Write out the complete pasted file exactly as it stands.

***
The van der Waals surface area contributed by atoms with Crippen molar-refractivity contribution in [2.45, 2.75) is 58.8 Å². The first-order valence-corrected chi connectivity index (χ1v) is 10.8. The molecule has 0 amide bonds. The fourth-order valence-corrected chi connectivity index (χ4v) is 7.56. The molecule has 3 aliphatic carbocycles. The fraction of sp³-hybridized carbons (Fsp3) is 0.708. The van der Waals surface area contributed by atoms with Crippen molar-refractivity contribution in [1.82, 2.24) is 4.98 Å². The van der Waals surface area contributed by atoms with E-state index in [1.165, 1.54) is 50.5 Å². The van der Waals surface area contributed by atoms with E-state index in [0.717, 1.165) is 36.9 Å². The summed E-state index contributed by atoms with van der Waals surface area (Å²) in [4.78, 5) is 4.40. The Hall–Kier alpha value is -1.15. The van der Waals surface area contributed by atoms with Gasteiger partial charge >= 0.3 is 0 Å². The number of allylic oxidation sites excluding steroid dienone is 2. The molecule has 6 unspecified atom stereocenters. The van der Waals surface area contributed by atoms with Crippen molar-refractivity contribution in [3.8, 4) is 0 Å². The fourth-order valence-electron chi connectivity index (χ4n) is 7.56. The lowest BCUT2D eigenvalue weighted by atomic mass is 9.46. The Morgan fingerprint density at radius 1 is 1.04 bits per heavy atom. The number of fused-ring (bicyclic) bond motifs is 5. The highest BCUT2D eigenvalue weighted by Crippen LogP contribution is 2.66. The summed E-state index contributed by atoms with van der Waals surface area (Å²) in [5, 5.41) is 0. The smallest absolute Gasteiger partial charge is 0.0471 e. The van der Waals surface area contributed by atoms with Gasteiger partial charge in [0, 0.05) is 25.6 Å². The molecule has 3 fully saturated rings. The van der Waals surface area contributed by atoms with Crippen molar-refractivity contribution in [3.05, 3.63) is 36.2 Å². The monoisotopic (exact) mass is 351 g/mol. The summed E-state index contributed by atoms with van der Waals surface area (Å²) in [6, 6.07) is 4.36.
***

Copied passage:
The van der Waals surface area contributed by atoms with Crippen molar-refractivity contribution in [2.45, 2.75) is 58.8 Å². The first-order valence-corrected chi connectivity index (χ1v) is 10.8. The molecule has 0 amide bonds. The fourth-order valence-corrected chi connectivity index (χ4v) is 7.56. The molecule has 3 aliphatic carbocycles. The fraction of sp³-hybridized carbons (Fsp3) is 0.708. The van der Waals surface area contributed by atoms with Crippen molar-refractivity contribution in [1.82, 2.24) is 4.98 Å². The van der Waals surface area contributed by atoms with E-state index in [1.165, 1.54) is 50.5 Å². The van der Waals surface area contributed by atoms with E-state index in [0.717, 1.165) is 36.9 Å². The summed E-state index contributed by atoms with van der Waals surface area (Å²) in [4.78, 5) is 4.40. The Hall–Kier alpha value is -1.15. The van der Waals surface area contributed by atoms with Gasteiger partial charge >= 0.3 is 0 Å². The number of allylic oxidation sites excluding steroid dienone is 2. The molecule has 6 unspecified atom stereocenters. The van der Waals surface area contributed by atoms with Crippen molar-refractivity contribution in [3.8, 4) is 0 Å². The fourth-order valence-electron chi connectivity index (χ4n) is 7.56. The lowest BCUT2D eigenvalue weighted by atomic mass is 9.46. The Morgan fingerprint density at radius 1 is 1.04 bits per heavy atom. The number of fused-ring (bicyclic) bond motifs is 5. The highest BCUT2D eigenvalue weighted by Crippen LogP contribution is 2.66. The summed E-state index contributed by atoms with van der Waals surface area (Å²) in [5, 5.41) is 0. The smallest absolute Gasteiger partial charge is 0.0471 e. The van der Waals surface area contributed by atoms with Gasteiger partial charge in [0, 0.05) is 25.6 Å². The molecule has 3 fully saturated rings. The van der Waals surface area contributed by atoms with Crippen molar-refractivity contribution in [3.05, 3.63) is 36.2 Å². The monoisotopic (exact) mass is 351 g/mol. The summed E-state index contributed by atoms with van der Waals surface area (Å²) in [6, 6.07) is 4.36.